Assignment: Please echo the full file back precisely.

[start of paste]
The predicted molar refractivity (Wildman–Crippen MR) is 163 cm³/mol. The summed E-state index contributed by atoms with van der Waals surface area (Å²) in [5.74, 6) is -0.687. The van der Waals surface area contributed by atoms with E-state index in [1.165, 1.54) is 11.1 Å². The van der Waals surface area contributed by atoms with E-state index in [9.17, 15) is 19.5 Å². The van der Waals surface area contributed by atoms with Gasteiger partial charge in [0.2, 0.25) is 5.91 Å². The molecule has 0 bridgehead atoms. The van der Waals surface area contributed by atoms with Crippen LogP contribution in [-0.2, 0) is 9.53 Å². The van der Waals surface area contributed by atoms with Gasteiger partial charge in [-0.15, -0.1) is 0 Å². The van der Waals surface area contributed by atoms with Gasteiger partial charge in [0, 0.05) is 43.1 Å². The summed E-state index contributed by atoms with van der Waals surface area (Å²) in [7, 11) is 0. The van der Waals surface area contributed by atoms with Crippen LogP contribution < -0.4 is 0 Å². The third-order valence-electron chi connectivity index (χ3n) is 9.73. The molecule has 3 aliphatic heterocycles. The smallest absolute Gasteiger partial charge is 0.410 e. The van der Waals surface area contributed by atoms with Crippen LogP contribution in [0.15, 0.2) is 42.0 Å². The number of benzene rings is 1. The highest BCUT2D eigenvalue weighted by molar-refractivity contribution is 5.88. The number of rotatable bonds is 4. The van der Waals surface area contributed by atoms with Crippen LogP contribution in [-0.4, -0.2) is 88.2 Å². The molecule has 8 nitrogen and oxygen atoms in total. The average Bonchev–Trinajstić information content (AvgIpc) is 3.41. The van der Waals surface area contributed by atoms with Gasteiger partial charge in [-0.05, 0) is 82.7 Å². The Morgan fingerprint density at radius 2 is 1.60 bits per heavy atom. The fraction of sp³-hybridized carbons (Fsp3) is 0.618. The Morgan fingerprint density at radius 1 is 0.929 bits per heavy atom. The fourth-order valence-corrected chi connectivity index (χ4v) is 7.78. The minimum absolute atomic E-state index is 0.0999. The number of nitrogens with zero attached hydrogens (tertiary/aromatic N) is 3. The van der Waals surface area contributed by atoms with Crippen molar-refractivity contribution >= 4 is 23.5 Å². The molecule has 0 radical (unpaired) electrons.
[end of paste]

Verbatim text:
The predicted molar refractivity (Wildman–Crippen MR) is 163 cm³/mol. The summed E-state index contributed by atoms with van der Waals surface area (Å²) in [5.74, 6) is -0.687. The van der Waals surface area contributed by atoms with E-state index in [1.165, 1.54) is 11.1 Å². The van der Waals surface area contributed by atoms with E-state index in [9.17, 15) is 19.5 Å². The van der Waals surface area contributed by atoms with Gasteiger partial charge in [0.2, 0.25) is 5.91 Å². The molecule has 0 bridgehead atoms. The van der Waals surface area contributed by atoms with Crippen LogP contribution in [-0.2, 0) is 9.53 Å². The van der Waals surface area contributed by atoms with Gasteiger partial charge in [-0.15, -0.1) is 0 Å². The van der Waals surface area contributed by atoms with Gasteiger partial charge in [0, 0.05) is 43.1 Å². The summed E-state index contributed by atoms with van der Waals surface area (Å²) in [7, 11) is 0. The van der Waals surface area contributed by atoms with Crippen LogP contribution < -0.4 is 0 Å². The third-order valence-electron chi connectivity index (χ3n) is 9.73. The molecule has 3 aliphatic heterocycles. The smallest absolute Gasteiger partial charge is 0.410 e. The van der Waals surface area contributed by atoms with Crippen LogP contribution in [0.15, 0.2) is 42.0 Å². The number of benzene rings is 1. The highest BCUT2D eigenvalue weighted by molar-refractivity contribution is 5.88. The number of rotatable bonds is 4. The van der Waals surface area contributed by atoms with Crippen LogP contribution in [-0.4, -0.2) is 88.2 Å². The molecule has 8 nitrogen and oxygen atoms in total. The average Bonchev–Trinajstić information content (AvgIpc) is 3.41. The van der Waals surface area contributed by atoms with Gasteiger partial charge in [-0.05, 0) is 82.7 Å². The Morgan fingerprint density at radius 2 is 1.60 bits per heavy atom. The fraction of sp³-hybridized carbons (Fsp3) is 0.618. The Morgan fingerprint density at radius 1 is 0.929 bits per heavy atom. The fourth-order valence-corrected chi connectivity index (χ4v) is 7.78. The minimum absolute atomic E-state index is 0.0999. The number of nitrogens with zero attached hydrogens (tertiary/aromatic N) is 3. The van der Waals surface area contributed by atoms with Crippen molar-refractivity contribution >= 4 is 23.5 Å². The molecule has 0 radical (unpaired) electrons.